By Carol Costello, CNN
(CNN) - Republicans are walking a tightrope when it comes to the Tea Party movement. On one hand, it needs its passion; on the other hand it doesn’t need the controversy it sometimes brings – especially if it’s racially tinged.
While Republican Party leaders say they don’t condone “ugly talk,” Newsweek.com’s Katie Connelly writes, “they encourage the sort of anger that boils over into such foul insults...” And, some analysts say, because of that, the “ugliness” rubs off on the Republican Party. Connelly asks, “has the Tea Party protests become loud, mad and dangerous for Republicans?”
Lenny McCallister is African-American, a Tea Party member and a conservative Republican. He says Republicans “have to speak out against this stuff because it does not fit our principles, morals or values. At the same time we cannot alienate the most active aspects of the conservative base at this time.”
He’s calling on conservatives to help the Republican Party walk that tightrope in a way they did not in 2009. Last year, when Republican National Committee Chairman Michael Steele denounced Rush Limbaugh’s “incendiary talk,” he ended up apologizing for his remarks.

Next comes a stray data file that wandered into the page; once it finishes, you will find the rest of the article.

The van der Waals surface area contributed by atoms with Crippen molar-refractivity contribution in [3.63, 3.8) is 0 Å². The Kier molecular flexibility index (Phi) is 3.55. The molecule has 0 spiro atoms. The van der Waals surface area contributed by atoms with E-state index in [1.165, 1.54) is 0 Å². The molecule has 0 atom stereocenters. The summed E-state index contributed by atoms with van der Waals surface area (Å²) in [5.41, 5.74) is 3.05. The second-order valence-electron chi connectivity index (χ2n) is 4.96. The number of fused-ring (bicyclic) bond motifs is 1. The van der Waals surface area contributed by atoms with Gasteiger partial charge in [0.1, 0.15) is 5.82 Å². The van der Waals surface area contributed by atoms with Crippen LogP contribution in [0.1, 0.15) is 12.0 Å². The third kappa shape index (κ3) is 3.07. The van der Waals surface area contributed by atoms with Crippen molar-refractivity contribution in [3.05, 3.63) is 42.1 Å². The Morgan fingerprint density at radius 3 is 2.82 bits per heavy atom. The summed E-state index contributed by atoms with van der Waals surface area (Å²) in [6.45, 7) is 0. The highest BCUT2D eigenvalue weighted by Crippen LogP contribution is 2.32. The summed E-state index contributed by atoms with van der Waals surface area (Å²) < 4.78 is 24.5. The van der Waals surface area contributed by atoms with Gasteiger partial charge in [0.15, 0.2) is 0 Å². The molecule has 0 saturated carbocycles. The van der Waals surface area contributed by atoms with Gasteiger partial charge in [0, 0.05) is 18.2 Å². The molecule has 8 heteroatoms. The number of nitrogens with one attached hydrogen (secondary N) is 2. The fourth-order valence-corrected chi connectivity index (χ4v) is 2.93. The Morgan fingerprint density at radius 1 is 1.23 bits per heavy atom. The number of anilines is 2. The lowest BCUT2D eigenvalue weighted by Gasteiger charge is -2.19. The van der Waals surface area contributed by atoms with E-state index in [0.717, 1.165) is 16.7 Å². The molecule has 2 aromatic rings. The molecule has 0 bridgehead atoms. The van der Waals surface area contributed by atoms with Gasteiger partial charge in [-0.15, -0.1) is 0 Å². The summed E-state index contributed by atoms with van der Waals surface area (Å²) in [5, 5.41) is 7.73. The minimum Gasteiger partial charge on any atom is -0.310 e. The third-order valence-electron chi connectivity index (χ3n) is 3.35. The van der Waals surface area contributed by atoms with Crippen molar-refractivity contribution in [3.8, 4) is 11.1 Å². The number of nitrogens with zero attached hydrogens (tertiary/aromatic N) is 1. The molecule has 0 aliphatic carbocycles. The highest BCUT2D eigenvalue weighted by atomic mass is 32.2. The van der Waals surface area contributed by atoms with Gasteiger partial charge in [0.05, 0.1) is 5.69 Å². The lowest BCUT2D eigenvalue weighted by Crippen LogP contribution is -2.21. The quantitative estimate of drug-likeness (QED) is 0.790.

Steele and other Republican leaders did condemn those who shouted racial slurs at black lawmakers this past weekend, but rejected the notion that its association with the Tea Party is dangerous because, “at its core it’s about shared conservative values, limited government, lower taxes and individual freedom.”
Some Republicans say the real danger for their party is in not saying this loudly enough. Princella Smith is one of some thirty African-American Republicans running for Congress. She says, “I’m a small town girl and so what I’m espousing are small town, every day American principles. I’ve gotten positive response from Republicans and Tea Partiers.” And, she adds, that’s what should be shouted at Tea Party events across the country.
McCallister, who is a popular speaker at Tea Party events, agrees. He says Republicans and Tea Party members should strongly discourage “fringe elements” that show up at Tea Party rallies. They should not be made welcome, he says, and his party should make that resoundingly clear.